Sandy's His Name If You Please

I wonder if a whole song went into naming this hurricane Sandy?

I've never been part of naming a hurricane, but I have been part of naming a hurricane-focused essay. When Heather needed a title for her undergraduate thesis on the gender politics of Hurricane Katrina, I suggested, "Why Don't They Call It a Him-icane?" I don't know whether she went with that title, but let's assume she did, and let's also assume it's the sole reason she was given an honors distinction. You're welcome, Heather.

Watching all of the Hurricane Sandy footage on television, it's easy to forget that I'm not actually hiding inside from a hurricane. Then when I go outside it's like, "Oh, yeah, I'm in sunny Arizona."

I'm here visiting with a couple of people who have business jobs on the east coast, emphasis on the coast. They are NOT happy about how Hurricane Sandy is disrupting their jobs. "They better not close Wall Street, we have important trades that need to happen!" One wanted to make sure his office stayed open anyway, because no flooding would affect the employees on the thirty-somethingth floor anyway. Easy call for you to make on the behalf of other people when you're thousands of miles away from the problem.  It seems to me that - every once in a while - it may be useful to indicate to your employees that you value their safety over additional profits, even if it winds up just being a symbolic gesture.

Whether Hurricane Sandy winds up being as destructive as predicted is yet to be seen. But if the storm is over-hyped, it's at the hands of the corporate bankrolled politicians and corporate owned media. If Wall Street is upset at how it is being impeded for no reason, it only has itself to blame. Sometimes, it's okay for rich people to not make additional money. Sometimes.

Unless you're US Weekly, in which case, by all means, reference a tragedy flippantly, then carry on with business as usual.  


Clean Up Your Poop

On my way to the train station today, from a bit of a distance, an old man angrily shouts at me, “Make sure to clean up your poop!” I’m a little taken aback and just kind of sputter a, “What…?” He gets a little bit closer, “Oh, I thought you were walking a dog.” Nope, I’m not with a dog, I’m just pulling a little suitcase on wheels. Part of me appreciates how diligent he is at his self-appointed neighborhood watch post in the crusade against improperly disposed dog crap, but the other part of me wants to shout back “Maybe you should keep your mouth shut if you can’t tell the difference between a suitcase and a dog, old man!” Even if they did look similar, what kind of person takes his dog for a walk by dragging it behind him?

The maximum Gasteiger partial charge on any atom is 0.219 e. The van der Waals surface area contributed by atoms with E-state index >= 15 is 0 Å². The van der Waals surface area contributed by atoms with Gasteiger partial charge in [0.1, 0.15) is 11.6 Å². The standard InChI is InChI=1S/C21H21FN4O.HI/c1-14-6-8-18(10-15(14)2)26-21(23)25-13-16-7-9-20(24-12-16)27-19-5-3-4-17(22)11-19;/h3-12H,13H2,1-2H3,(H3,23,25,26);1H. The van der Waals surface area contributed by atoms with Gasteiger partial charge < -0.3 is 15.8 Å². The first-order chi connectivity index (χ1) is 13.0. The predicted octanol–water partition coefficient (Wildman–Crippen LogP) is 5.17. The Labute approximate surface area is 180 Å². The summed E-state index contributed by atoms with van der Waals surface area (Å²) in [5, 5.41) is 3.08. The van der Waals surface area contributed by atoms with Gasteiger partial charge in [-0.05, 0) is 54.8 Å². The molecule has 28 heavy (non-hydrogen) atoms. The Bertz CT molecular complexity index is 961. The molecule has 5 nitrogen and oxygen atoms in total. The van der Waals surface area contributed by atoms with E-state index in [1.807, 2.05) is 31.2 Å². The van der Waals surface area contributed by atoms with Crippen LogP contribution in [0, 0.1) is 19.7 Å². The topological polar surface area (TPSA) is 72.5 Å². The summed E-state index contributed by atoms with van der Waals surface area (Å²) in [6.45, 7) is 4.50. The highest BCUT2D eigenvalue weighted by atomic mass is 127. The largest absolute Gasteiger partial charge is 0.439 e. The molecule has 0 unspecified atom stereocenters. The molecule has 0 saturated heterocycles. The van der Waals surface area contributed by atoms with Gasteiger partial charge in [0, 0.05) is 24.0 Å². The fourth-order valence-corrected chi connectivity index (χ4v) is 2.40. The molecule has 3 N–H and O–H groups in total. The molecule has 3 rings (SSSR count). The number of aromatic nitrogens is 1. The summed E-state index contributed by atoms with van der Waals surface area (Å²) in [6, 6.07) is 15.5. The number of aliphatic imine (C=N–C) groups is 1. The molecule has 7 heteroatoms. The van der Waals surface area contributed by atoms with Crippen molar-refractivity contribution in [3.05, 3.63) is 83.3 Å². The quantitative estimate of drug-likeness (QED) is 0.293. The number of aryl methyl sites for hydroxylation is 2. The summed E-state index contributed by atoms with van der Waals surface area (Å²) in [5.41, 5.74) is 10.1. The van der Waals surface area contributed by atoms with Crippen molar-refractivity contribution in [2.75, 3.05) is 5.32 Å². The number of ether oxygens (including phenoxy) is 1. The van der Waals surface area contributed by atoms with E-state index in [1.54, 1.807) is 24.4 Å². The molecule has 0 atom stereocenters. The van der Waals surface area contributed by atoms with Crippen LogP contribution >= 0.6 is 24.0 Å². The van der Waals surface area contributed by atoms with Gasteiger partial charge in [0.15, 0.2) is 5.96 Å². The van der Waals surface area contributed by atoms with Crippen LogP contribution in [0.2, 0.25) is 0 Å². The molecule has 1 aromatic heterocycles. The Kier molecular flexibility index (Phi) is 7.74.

It's Difficult to Remember

"When is Oktoberfest? November?" - Christine


Live While We're Young

I heard the new One Direction song, "Live While We're Young" in the car tonight, and I enjoyed it so much I couldn't help but clap at the end.

It's not a good song, just predictable pop shit, but I got a kick out of how sexy the lyrics are. And by "sexy" I mean that the song is about sex. Not maybe about sex, definitely about sex. 

The chorus: "Let's go crazy crazy crazy 'til we see the sun/I know we only met but let's pretend it's love/And never never never stop for anyone/Tonight let's get some and live while we're young."

And my favorite verse: "Hey girl it's now or never, it's now or never/Don't over-think just let it go/And if we get together yeah get together/Don't let the pictures leave your phone." In other words, I'm never going to see you again, so we should probably just bang now. And promise me you won't share any photos - I have an image to upkeep.

It's precisely that image that makes this song so hilarious. One Direction's audience is primarily preteen girls, and they thrive with them because they've cultivated a pretty wholesome image. Releasing a single where they celebrate sleeping with young strangers kind of puts that in jeopardy.

One Direction, we already know, there's no need for you to sing about. You're cute, rich, and famous, so we assume you sleep around. But like Bieber before you, you've got to say you're virgins to appease the moms and young girls who buy your music even if everyone else outside of those demographics knows better.